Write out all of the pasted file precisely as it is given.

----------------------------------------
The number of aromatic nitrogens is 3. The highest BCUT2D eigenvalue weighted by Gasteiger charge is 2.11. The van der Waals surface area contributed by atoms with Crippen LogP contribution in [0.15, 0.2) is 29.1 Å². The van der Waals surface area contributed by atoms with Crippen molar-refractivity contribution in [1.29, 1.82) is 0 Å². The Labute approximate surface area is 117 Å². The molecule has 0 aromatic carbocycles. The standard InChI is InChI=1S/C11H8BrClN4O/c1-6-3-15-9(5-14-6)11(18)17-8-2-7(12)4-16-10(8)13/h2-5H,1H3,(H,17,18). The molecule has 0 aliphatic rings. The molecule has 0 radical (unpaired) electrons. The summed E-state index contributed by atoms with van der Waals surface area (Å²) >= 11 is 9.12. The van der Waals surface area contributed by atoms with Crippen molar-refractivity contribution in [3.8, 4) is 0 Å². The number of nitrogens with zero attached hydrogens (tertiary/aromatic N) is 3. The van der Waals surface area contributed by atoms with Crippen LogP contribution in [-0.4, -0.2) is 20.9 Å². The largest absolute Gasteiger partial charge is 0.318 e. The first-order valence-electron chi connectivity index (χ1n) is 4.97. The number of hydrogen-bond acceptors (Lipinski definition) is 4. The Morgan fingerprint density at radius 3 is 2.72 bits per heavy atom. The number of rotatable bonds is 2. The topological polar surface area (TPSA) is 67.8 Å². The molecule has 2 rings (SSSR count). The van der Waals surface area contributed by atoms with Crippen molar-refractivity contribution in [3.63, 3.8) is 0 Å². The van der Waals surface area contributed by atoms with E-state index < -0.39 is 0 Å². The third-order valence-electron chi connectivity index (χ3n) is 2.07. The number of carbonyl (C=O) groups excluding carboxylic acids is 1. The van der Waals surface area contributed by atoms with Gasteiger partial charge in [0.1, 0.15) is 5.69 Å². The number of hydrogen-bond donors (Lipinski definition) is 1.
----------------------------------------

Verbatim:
The number of aromatic nitrogens is 3. The highest BCUT2D eigenvalue weighted by Gasteiger charge is 2.11. The van der Waals surface area contributed by atoms with Crippen LogP contribution in [0.15, 0.2) is 29.1 Å². The van der Waals surface area contributed by atoms with Crippen molar-refractivity contribution in [1.29, 1.82) is 0 Å². The Labute approximate surface area is 117 Å². The molecule has 0 aromatic carbocycles. The standard InChI is InChI=1S/C11H8BrClN4O/c1-6-3-15-9(5-14-6)11(18)17-8-2-7(12)4-16-10(8)13/h2-5H,1H3,(H,17,18). The molecule has 0 aliphatic rings. The molecule has 0 radical (unpaired) electrons. The summed E-state index contributed by atoms with van der Waals surface area (Å²) >= 11 is 9.12. The van der Waals surface area contributed by atoms with Crippen molar-refractivity contribution in [3.8, 4) is 0 Å². The number of nitrogens with zero attached hydrogens (tertiary/aromatic N) is 3. The van der Waals surface area contributed by atoms with Crippen LogP contribution in [-0.4, -0.2) is 20.9 Å². The largest absolute Gasteiger partial charge is 0.318 e. The first-order valence-electron chi connectivity index (χ1n) is 4.97. The number of hydrogen-bond acceptors (Lipinski definition) is 4. The Morgan fingerprint density at radius 3 is 2.72 bits per heavy atom. The number of rotatable bonds is 2. The topological polar surface area (TPSA) is 67.8 Å². The molecule has 2 rings (SSSR count). The van der Waals surface area contributed by atoms with Crippen molar-refractivity contribution in [3.63, 3.8) is 0 Å². The van der Waals surface area contributed by atoms with E-state index < -0.39 is 0 Å². The third-order valence-electron chi connectivity index (χ3n) is 2.07. The number of carbonyl (C=O) groups excluding carboxylic acids is 1. The van der Waals surface area contributed by atoms with Gasteiger partial charge in [0.1, 0.15) is 5.69 Å². The number of hydrogen-bond donors (Lipinski definition) is 1.